4. You Are What You Eat

What you eat can actually affect how your body is able to build and utilize DNA. It's been shown that vegan diets have significantly different microbial metabolites than omnivorous or animal-based diets. Not only do different kinds of diets affect the makeup of the microbiota, but it also plays a role in protein metabolism throughout the body. One study has found that a vegan diet affects the expression of certain genes associated with folate metabolism in the body, while another found that meat consumption changed the whole-body protein metabolism of participants. This study also noted that the different kinds of diets affected DNA methylation, which can have major effects on health. Of course, this doesn't necessarily mean that one diet is inherently better than the other. The take-home message from this is that our microbes have a significant impact on how we metabolize food, and knowing which nutrients your body requires helps you to determine how much of what kinds of foods to eat in order to keep your microbiota healthy.

5. The Old Age Effect

How old are you? 20 years old? 30 years old? 50 years old? Age plays a large role in what kinds of microbiota are present in your body, which is why research has found that the microbiota of the elderly is very different than that of the young. It's less diverse, and many microbes are scarce or completely absent entirely. The microbiota of older adults tends to be more stable as well, which means that it is less adaptable to changes in its environment compared to younger adults. Studies have also shown that this age-related change in the microbiome may play a role in increasing your risk for various development of disease, such as Alzheimer's Disease. On the other hand, there are some microorganisms that are present in the elderly only. The most important thing for older adults to remember is that the status of their microbiota can affect their health, and if they want it to be in optimal condition, they should make sure they are taking proper care of it by eating a healthy diet and exercising regularly.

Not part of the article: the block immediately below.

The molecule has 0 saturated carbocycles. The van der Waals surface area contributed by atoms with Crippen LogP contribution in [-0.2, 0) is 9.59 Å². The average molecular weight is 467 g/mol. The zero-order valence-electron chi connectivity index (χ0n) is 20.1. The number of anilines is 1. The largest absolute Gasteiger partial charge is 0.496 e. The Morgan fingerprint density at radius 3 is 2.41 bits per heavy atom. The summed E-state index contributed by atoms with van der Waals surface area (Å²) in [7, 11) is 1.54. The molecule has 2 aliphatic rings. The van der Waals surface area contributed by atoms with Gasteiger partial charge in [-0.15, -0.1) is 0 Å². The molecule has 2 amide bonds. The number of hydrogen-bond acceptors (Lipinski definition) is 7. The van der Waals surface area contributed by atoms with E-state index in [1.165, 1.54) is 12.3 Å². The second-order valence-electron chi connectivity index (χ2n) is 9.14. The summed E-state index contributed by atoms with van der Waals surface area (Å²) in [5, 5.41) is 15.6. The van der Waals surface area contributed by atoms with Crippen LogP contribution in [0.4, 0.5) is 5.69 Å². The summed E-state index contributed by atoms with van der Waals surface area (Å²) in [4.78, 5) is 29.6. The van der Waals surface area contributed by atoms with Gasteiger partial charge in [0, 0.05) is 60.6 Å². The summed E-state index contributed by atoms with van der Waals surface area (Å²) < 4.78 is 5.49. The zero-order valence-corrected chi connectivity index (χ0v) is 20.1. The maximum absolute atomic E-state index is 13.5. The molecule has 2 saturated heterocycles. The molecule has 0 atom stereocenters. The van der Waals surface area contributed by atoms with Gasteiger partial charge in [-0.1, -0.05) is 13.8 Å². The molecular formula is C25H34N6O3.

6. A Collective Effort

Studies have shown that increased exposure to microbes actually strengthens the immune system. Some scientists believe that the immune system and microbiota work together to protect against disease and improve immunity, as 55-65% of the monocytes found in our bodies are actually derived from our gut bacteria. This may be one reason why growing up on a farm has been shown to reduce your risk of allergies and asthma. Having contact with different kinds of animals such as livestock and pets also strengthens the immune system, which is why children who grow up in farming communities do not develop allergic reactions to animal hair or other allergens such as pollen and peanuts as much. While growing up in a community with different kinds of animals or living on a farm may strengthen your immune system.

Learning interesting facts about your human microbiome is a great way to help you take care of your immune system and support the development of long-term health. There are many different things that affect the human microbiome, including environment, diet, age, and lifestyle. If you want your microbiota to be in optimal condition, it's important for you to maintain a healthy lifestyle and eat a balanced diet. That way you can reduce your risk of disease and improve your immune system.